“Get hungover,” Quan says with a grin when asked what he will do if the Wings win the championship. Such a state would be a drastic change from the healthy regimen he diligently maintains during the season. As with most professional sports, the players must be in peak physical form. With two-a-day practices, gym sessions, away trips and games, there isn’t much time to party, after all. Not to mention the second jobs, family obligations and education that many players need to manage.
Whether they win the championship or not, basketball will hardly end for Quan when the season comes to a close in October, however. He’ll play with some local clubs and continue to supplement his income by coaching, a common practice among players. And in the fall, university classes resume. He is pursuing a degree in sports management and events in the hopes of a finding a career in the field once his playing days end. With his father and two sisters now in Canada, Quan feels responsible for providing for his family here in Saigon, which keeps him motivated to study hard.
As with any new entity, the VBA has faced obstacles in its development. Rules have needed revising and fans educated. As recently as last year, it wasn’t uncommon to see people in the stands cheer wildly at any basket, regardless of which team scored it. But now, Quan says fans understand a lot more and have a greater appreciation for the nuances of the game.
One of the challenges the VBA has had to deal with is its reliance on foreign players. Per league rules, each team is allowed one foreign-born player of any race or nationality and two foreign players of Vietnamese descent. The rest must be Vietnamese, with a number coming directly from each team’s home city. Their roles are abundantly clear the moment one sees a game Thanks in part to their early exposures to the game and natural physiques, the foreign players usually score the majority of points and have the most time with the ball, to say nothing of their prominence on banners, promotional material or press. Their presence, along with the all-foreign coaches, necessitates that teams use English and hand signals on the court to communicate
Some critics attest that the foreign players, while noticeably larger and more experienced, don’t represent the greatest the west has to offer, and yet still get the majority of attention. Quan admits that, at least initially, there was some jealousy from the local players. But over time he said attitudes changed as locals came to see them as having skills to impart. And as local talent rapidly improves, beating the interlopers provides a source of pride. Still, Quan says he looks forward to the day when all-native players comprise the league.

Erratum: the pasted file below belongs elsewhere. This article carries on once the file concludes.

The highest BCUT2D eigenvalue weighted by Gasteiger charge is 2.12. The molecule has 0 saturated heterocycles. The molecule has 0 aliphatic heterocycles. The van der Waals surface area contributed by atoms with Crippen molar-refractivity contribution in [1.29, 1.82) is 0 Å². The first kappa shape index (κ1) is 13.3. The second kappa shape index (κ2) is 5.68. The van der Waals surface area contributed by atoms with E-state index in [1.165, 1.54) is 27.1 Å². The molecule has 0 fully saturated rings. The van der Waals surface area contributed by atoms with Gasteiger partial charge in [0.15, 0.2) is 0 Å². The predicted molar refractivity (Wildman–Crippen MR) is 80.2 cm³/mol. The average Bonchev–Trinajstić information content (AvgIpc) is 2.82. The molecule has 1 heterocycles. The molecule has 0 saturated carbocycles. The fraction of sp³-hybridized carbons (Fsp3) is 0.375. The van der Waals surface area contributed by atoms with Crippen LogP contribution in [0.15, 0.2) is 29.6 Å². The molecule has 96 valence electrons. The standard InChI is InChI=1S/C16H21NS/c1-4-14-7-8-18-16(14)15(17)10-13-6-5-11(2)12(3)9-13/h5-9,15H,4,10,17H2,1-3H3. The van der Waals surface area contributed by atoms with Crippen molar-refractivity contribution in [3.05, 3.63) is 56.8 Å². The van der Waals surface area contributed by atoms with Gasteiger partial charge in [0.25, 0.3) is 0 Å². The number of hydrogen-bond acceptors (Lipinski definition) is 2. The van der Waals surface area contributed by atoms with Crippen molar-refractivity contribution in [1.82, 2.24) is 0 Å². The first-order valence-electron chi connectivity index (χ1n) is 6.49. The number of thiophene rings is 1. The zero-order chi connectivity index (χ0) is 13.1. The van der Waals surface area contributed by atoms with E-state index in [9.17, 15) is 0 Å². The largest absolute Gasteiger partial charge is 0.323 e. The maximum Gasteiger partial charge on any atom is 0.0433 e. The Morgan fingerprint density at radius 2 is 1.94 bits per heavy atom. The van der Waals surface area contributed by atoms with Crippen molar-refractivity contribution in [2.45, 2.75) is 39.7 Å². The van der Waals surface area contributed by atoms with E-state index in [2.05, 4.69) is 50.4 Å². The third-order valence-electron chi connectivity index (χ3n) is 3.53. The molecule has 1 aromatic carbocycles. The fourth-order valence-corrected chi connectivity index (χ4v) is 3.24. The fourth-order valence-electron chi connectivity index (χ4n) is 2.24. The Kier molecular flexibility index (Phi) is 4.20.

The Future of Basketball in Vietnam
“I’d like it to be like the Philippines,” Quan says, referring to that nation’s rabid love for the sport. He knows that means reaching future fans and players when they’re young. In the past decade, there has been an increasing number of people committed to achieving the same goal. For the last five years, the NBA has held clinics and classes as part of a global outreach and education program called NBA Jr. In 2010, Mychal Tu Nguyen, a 44-year-old Vietnamese-American residing in Saigon, founded the Vietnam Basketball Academy and Vietnam Sports Academy to develop student athletes.
It’s not impossible to envision a day when those initiatives lead to Vietnam producing a local talent that rises to the sport’s highest international stages, like Yao Ming, Yuta Tabuse or Hamed Haddadi. Asked if he foresees Vietnam ever making the Olympics, Quan says with a laugh, “Maybe in 20 or 30 years.” That should hardly be the only indicator of the sport’s success here, of course. Getting young kids interested and involved while building fan awareness is a tangible goal. As Quan explains” “I want everyone in Vietnam to love basketball like they love football.”
The rise of basketball involves more than just local institutional efforts, however. Social media has brought countless trends, styles and hobbies to Vietnam in the last two decades, and basketball is no exception. In 2015, Vietnamese television began broadcasting live NBA games. Streetwear fashions and sneaker culture are also bringing the sport to new fans through tangential means
One can certainly identify many macro and micro trends in the VBA: the increased influence of foreign cultures accelerated via the internet; the rise of Vietnam’s middle-class and increased ability to pay for experiences; continued deference to international experts; commodification of hobbies; the role of corporate entities in daily life; the evolution of celebrity culture and key influencers. But not everything needs to function as a thesis, and life is better when some activities can remain pure escapism
Ultimately, it may not be fair, let alone useful, to view professional basketball in Vietnam in contrast to its existence in other nations. Whether it is inspiring young people to take on a healthy pastime, providing Saigon residents a fun, affordable and unique activity to enjoy together, or giving sports fans a means to celebrate and bond, the introduction of the VBA is without question a great development for Vietnam.